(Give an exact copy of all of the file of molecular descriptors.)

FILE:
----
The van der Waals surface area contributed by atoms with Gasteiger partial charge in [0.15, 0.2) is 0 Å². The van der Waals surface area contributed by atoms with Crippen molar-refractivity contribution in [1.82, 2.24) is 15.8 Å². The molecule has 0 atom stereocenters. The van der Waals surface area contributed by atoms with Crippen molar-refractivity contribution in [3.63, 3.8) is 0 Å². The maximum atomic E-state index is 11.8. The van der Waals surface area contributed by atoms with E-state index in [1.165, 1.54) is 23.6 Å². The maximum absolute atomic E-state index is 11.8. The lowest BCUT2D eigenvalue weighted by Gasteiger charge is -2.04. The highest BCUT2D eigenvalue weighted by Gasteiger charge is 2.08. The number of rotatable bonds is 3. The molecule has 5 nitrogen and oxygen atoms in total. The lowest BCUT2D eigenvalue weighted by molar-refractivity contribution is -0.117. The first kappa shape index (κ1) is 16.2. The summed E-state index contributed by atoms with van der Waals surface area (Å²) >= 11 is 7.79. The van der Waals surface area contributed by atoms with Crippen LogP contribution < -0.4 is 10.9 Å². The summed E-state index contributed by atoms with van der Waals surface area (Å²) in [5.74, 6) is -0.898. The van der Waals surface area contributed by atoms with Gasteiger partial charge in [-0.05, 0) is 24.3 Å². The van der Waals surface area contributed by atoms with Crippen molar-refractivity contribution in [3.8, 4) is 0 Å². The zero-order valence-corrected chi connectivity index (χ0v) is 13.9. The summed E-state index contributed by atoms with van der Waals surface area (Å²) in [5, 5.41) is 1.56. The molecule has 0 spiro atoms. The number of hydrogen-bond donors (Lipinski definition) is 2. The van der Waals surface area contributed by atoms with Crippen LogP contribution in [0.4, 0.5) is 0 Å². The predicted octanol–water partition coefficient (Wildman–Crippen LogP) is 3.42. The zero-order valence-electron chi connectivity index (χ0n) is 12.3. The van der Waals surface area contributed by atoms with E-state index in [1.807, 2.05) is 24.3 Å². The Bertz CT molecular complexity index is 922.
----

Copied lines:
The van der Waals surface area contributed by atoms with Gasteiger partial charge in [0.15, 0.2) is 0 Å². The van der Waals surface area contributed by atoms with Crippen molar-refractivity contribution in [1.82, 2.24) is 15.8 Å². The molecule has 0 atom stereocenters. The van der Waals surface area contributed by atoms with Crippen molar-refractivity contribution in [3.63, 3.8) is 0 Å². The maximum atomic E-state index is 11.8. The van der Waals surface area contributed by atoms with E-state index in [1.165, 1.54) is 23.6 Å². The maximum absolute atomic E-state index is 11.8. The lowest BCUT2D eigenvalue weighted by Gasteiger charge is -2.04. The highest BCUT2D eigenvalue weighted by Gasteiger charge is 2.08. The number of rotatable bonds is 3. The molecule has 5 nitrogen and oxygen atoms in total. The lowest BCUT2D eigenvalue weighted by molar-refractivity contribution is -0.117. The first kappa shape index (κ1) is 16.2. The summed E-state index contributed by atoms with van der Waals surface area (Å²) >= 11 is 7.79. The van der Waals surface area contributed by atoms with Crippen LogP contribution < -0.4 is 10.9 Å². The summed E-state index contributed by atoms with van der Waals surface area (Å²) in [5.74, 6) is -0.898. The van der Waals surface area contributed by atoms with Gasteiger partial charge in [-0.05, 0) is 24.3 Å². The van der Waals surface area contributed by atoms with Crippen molar-refractivity contribution in [3.8, 4) is 0 Å². The zero-order valence-corrected chi connectivity index (χ0v) is 13.9. The summed E-state index contributed by atoms with van der Waals surface area (Å²) in [5, 5.41) is 1.56. The molecule has 0 spiro atoms. The number of hydrogen-bond donors (Lipinski definition) is 2. The van der Waals surface area contributed by atoms with Crippen LogP contribution in [0.4, 0.5) is 0 Å². The predicted octanol–water partition coefficient (Wildman–Crippen LogP) is 3.42. The zero-order valence-electron chi connectivity index (χ0n) is 12.3. The van der Waals surface area contributed by atoms with E-state index in [1.807, 2.05) is 24.3 Å². The Bertz CT molecular complexity index is 922.